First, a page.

to generate a selectable one of a plurality of different streams of time varying
coefficient signals, each of these different streams corresponding to a different
local oscillator frequency which will in turn serve to separate a different portion
of the input signal bandwidth.
It will be appreciated that the tuned frequency shifting
complex converters may equally provide up-converter or down-converter functionality
depending on the particular circumstances.
Preferred embodiments of the invention may mix symmetric
and non-symmetric separation stages to produce an overall system having improved
performance: As an example, the early frequency separating stages may be symmetric
with the tuned stages appearing when more fine-levelled frequency separation is
required. Furthermore, frequency paths leading to unused portion of the spectrum
need not be calculated, thus the unused hardware and/or clock cycles translate into
Whilst the frequency separating stages using their frequency
shifting complex converters may separate out particular target bandwidth portions
of the input to the system, the requirement to provide a hardware efficient system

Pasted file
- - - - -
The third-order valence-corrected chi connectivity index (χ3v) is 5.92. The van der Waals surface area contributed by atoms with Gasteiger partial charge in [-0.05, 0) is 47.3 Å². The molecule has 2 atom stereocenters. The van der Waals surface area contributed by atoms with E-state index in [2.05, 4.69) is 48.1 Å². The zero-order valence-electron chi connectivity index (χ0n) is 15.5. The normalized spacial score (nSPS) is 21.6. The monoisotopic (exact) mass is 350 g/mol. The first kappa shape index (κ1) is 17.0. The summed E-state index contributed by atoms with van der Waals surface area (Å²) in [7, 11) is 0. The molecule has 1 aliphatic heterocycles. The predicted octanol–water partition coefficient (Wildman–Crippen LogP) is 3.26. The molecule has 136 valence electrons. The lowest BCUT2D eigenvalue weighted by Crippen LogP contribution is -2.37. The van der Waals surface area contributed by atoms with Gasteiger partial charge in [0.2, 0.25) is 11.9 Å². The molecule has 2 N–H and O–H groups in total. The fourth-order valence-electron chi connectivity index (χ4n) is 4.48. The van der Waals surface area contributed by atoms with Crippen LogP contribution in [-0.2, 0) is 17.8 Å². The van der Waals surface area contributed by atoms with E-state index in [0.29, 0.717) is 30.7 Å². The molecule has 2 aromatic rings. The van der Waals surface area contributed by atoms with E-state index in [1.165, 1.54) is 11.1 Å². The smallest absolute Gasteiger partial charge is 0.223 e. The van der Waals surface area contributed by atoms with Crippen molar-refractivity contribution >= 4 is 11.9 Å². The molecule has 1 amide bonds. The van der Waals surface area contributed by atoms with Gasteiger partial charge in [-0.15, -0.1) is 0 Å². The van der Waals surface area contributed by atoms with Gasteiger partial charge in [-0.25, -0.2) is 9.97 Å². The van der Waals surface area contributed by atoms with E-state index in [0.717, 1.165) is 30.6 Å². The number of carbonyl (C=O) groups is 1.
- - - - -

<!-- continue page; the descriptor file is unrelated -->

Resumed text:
will to some degree restrict the points about which separated bands may be centred
and the widths of those bands such that in preferred embodiments it is advantageous
to provide that output signals are passed through respective fine tuning stages
that serve to extract the target carrier signals.
Such fine tuning stages may be provided with relatively
long delay lines used as filters that may more flexibly tune to a particular frequency
and with a particular frequency response as required by the target carrier signal
The invention also provides a method of selecting operating
characteristics of a plurality of frequency separating stages as set out in the
Example embodiments will now be described, by way of example
only, with reference to the accompanying drawings in which:
- Figure 1 is a block diagram of a frequency separating tree system;
- Figure 2 schematically illustrates frequency band splitting;
- Figure 3 is a block diagram of a complex down-converter (CDC);
- Figure 4 is a block diagram of a complex up-converter (CUC);
- Figure 5 is a block diagram of an interleaving structure;
- Figure 6A is a block diagram of a complex down-converter for a tuneable pipelined
- Figure 6B is a block diagram of a complex up-converter for a tuneable pipelined
- Figure 7 is a block diagram of a fine-tuning complex converter;